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Environmental philosophy

What is environmentalism?

Environmentalism is the study of the relationship between living organisms (including human beings) and natural environments, usually with the aim of preserving natural environments and renewable resources. Environmentalism is now a multi-faceted, multi-disciplinary field, extending widely into both theory and practice.

Environmental philosophy has drawn on many traditions and subfields within philosophy, including: ethics, social philosophy, continental philosophy, aesthetics, and feminism. Each of these areas refers basic questions about our relation to the environment to fundamental philosophical viewpoints.

What, besides ethics, is philosophical about environmentalism?

As mortal beings, we are all dependent on our environments, and a good part of human spirituality is centered on gratitude for how the earth supports human life, as well as the beauty of natural living and nonliving things. Overall, environmentalism has encouraged a reverence for the goods of life and a good life that flows from what is not artificial or man-made and mass-produced.

There are, of course, direct practical human concerns when it comes to environmentalism, as well as quality-of-life issues related to diminishing resources. For example, not all of the multi-disciplinary experts who have studied global warming agree on its dangers or on how much of it is due to human fossil-fuel consumption. Some believe that Earth has had similar changes in temperature before human industrialization. Recent and emerging studies assign high percentages of global warming to the flatulence of domestic animals raised for food (which could be considered an indirect human activity). Sorting out an issue as complex as global warming would require extensive philosophy of science!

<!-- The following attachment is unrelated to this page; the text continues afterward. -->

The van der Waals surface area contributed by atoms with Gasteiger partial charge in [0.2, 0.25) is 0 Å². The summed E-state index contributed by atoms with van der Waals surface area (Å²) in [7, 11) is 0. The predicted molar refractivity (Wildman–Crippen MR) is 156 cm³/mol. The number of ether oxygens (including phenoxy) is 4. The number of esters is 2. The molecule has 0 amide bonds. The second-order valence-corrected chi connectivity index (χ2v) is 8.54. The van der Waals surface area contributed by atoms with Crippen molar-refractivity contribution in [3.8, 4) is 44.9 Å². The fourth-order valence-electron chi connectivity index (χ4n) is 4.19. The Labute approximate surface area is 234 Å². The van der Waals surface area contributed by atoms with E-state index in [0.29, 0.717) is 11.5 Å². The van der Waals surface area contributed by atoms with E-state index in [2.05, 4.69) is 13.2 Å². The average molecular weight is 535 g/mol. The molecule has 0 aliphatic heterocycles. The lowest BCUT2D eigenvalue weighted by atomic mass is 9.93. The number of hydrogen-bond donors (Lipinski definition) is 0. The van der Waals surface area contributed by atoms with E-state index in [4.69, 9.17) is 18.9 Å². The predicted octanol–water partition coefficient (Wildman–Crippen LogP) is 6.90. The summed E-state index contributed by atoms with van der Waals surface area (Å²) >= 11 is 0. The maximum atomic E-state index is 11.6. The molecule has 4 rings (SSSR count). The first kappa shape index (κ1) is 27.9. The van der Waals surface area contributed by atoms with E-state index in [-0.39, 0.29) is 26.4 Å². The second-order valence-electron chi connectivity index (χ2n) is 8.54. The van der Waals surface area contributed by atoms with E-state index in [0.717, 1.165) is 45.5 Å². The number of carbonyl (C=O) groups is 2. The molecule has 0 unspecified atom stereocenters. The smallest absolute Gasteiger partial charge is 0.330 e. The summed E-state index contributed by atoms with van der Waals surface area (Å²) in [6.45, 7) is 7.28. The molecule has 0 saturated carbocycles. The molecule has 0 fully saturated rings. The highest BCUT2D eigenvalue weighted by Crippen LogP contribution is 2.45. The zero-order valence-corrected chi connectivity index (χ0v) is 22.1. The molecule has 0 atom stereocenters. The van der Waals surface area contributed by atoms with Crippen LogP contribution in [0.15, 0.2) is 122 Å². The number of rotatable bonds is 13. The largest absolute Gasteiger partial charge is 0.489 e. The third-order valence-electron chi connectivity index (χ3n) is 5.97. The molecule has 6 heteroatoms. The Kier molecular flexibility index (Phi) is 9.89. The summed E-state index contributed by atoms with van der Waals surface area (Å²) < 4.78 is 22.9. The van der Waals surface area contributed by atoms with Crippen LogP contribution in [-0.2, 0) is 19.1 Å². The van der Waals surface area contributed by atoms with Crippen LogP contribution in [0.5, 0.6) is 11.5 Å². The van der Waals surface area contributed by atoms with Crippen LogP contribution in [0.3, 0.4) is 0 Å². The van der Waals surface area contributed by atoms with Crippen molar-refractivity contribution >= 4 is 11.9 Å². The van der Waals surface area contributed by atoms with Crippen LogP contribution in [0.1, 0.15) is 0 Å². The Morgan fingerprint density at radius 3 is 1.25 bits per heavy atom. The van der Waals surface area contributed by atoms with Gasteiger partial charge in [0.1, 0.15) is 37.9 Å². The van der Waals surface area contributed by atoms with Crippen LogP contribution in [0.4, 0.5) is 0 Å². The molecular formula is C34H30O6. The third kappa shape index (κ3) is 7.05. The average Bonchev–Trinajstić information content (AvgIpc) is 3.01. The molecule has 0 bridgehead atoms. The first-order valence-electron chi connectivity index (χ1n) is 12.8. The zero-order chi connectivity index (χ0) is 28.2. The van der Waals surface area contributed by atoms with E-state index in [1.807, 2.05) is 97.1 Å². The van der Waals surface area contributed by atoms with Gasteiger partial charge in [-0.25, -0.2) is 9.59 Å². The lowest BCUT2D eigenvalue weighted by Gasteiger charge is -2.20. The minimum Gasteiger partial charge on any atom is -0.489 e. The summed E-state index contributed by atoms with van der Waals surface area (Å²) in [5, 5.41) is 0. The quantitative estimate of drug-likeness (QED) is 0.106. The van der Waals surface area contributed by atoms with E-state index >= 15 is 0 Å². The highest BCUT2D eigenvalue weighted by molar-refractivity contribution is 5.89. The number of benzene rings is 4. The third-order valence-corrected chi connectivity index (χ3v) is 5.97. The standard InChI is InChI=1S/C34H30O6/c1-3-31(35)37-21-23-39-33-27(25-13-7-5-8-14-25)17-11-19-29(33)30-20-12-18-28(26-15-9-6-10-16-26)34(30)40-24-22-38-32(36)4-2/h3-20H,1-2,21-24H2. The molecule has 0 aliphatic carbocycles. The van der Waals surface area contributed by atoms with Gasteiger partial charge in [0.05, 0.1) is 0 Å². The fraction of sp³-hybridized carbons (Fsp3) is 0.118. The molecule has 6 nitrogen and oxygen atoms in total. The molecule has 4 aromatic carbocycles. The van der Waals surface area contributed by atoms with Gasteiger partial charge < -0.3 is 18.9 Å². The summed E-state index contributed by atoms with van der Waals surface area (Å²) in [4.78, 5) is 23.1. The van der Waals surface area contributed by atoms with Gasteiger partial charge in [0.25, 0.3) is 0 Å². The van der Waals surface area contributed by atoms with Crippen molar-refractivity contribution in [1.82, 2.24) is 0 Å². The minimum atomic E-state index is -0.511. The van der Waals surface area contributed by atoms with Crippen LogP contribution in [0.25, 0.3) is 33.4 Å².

What general philosophical problems does environmentalism pose?

In more traditional philosophical terms, there are ontological and metaphysical issues involved in what counts as a "unit" in environmentalism. (It is important to define the unit because that defines the subject matter theoretically and makes it possible to keep track of what should be preserved, in practical terms.) Is it one animal, a group, an entire ecological niche, a region, a country?

In broad human terms, the problems related to our natural environment are likely to be central in twenty-first century life—everywhere. The dependence of hu

Philosophical environmentalists, analyze humanity's relationship to nature (BigStock Photos).

Philosophical environmentalists, analyze humanity's relationship to nature (BigStock Photos).

mans on the natural planet and the dependence of the natural health of parts of the planet on human activity will probably become an even more absorbing, distressing, and contentious subject than it already is.

Since of all the new subjects in philosophy, environmentalism is probably the most popular, it should be noted that the following books are all good sources of additional information: William F. Baxter, People or Penguins: The Case for Maximum Pollution (1974); Ted Benton, Natural Relations: Ecology, Animal Rights & Social Justice (1993); Jay Bernstein, Adorno: Disenchantment and Ethics (2001); J.B. Callicott, In Defense of the Land Ethic: Essays in Environmental Philosophy (1989); B. Devall and G. Sessions, Deep Ecology: Living as if Nature Mattered (1985); Robert Heilbroner, "What Has Posterity Ever Done for Me?," in New York Times Magazine (January 19, 1975); Thomas E. Hill, "Ideals of Human Virture and Preserving the Natural Environment," in Ethics, Volume 5 (1983); D. Jamieson, editor, A Companion to Environmental Philosophy (2001); Aldo Leopold, A Sand County Almanac (1949); A. Naess, Ecology, Community, Lifestyle (reprint, 1989); R. Nash, The Rights of Nature: A History of Environmental Ethics (1989); V. Plumwood, Environmental Culture (2002); and Peter Singer, Animal Liberation: A New Ethics for our Treatment of Animals, (1975,1977,1983).

 
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